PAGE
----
Organizer: Shanghai Museum in collaboration with the Art Institute of Chicago
For the ruling elite of ancient China, prestigious objects of bronze signified supreme political power, devout spiritual beliefs, and exalted social status. Foremost among these bronzes are vessels that were used for the ritual preparation and offering of food and drink to deceased ancestors. Beginning in about 1200 B.C., many of these bronzes were cast with pictographic images or insignia and sometimes with archaic forms of Chinese written characters. Whether naming an honoree, recounting a military campaign, or declaring an imperial edict, such inscriptions preserve firsthand, if highly formulaic, records of their time. Inscribed bronzes also present us with some of the earliest evidence for China’s most prized cultural possession — its written language.
Over the past millennium, ancient bronzes have been collected and studied by Chinese intellectuals, who have valued inscriptions as direct links to antiquity. Today, both Western and Chinese scholars continue this epigraphic tradition while also benefiting from important insights gleaned from ongoing archaeological finds. Among the most eminent proponents of these historical perspectives are the collectors George and Katherine Fan of New York, who have chosen “Shouyang” as the traditional “studio” name for their bronze collection.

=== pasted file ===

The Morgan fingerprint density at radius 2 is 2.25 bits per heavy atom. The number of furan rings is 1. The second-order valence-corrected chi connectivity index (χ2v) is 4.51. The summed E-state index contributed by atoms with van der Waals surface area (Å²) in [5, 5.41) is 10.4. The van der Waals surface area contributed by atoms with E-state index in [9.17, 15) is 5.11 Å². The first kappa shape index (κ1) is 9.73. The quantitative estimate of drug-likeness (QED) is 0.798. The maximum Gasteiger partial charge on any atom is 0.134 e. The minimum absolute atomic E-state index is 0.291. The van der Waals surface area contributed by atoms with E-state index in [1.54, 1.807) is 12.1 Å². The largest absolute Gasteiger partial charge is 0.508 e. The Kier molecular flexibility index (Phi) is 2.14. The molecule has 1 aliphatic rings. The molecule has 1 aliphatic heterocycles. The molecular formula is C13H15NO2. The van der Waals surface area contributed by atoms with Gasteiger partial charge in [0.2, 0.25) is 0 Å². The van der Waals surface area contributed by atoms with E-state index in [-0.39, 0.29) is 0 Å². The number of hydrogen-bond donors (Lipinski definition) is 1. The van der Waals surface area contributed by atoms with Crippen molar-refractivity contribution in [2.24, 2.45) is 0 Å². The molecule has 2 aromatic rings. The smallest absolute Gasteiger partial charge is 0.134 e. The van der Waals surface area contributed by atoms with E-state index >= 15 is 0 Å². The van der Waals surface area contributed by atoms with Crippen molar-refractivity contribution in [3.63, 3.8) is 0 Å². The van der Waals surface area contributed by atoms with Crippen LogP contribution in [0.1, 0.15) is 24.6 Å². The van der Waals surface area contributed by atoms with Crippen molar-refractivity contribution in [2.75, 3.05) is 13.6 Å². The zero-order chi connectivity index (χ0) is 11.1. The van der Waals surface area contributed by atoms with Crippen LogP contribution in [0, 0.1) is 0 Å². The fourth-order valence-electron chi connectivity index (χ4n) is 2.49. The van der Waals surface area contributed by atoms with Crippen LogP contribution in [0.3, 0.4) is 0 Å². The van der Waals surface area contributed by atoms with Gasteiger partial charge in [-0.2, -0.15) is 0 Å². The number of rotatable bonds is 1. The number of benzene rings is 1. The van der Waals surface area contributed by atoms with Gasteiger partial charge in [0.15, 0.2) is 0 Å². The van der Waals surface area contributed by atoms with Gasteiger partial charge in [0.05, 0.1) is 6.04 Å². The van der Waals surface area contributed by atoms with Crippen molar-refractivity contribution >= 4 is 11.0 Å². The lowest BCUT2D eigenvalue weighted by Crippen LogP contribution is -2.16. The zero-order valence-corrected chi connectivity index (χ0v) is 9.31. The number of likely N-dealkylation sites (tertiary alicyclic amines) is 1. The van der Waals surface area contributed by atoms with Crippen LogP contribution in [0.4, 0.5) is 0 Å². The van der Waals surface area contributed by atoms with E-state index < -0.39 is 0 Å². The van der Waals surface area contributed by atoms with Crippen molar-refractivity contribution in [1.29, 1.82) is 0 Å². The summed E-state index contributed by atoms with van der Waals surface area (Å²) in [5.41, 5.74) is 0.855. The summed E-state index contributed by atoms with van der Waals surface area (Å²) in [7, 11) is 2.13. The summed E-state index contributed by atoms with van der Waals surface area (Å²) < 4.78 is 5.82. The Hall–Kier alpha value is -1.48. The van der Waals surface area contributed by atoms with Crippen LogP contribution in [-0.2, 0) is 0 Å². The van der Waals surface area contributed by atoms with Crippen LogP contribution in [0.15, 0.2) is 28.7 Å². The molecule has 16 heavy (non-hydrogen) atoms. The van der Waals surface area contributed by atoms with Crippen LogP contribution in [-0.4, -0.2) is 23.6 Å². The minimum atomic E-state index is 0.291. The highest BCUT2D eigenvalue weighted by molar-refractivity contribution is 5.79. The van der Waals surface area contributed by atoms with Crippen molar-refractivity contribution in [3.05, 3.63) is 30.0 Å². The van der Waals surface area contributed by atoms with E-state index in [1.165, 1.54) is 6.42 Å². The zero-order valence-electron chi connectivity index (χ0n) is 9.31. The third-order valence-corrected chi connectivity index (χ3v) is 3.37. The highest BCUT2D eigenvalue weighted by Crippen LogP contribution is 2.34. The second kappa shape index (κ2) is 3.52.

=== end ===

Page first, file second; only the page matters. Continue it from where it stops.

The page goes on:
This exhibition features 72 bronzes collected by the Fans over more than 20 years. Also included is a set of models that illustrates the technique of piece-mold casting distinctive to ancient Chinese foundries. The Shanghai Museum, where the exhibition opened in 2009, has generously lent this reconstruction, as well as ink impressions (rubbings) of all inscriptions and prominent surface designs. Together with the bronzes, these materials illuminate historical, epigraphic, stylistic, and technical developments that span almost two millennia, from the early Bronze Age through China’s first centralized empire.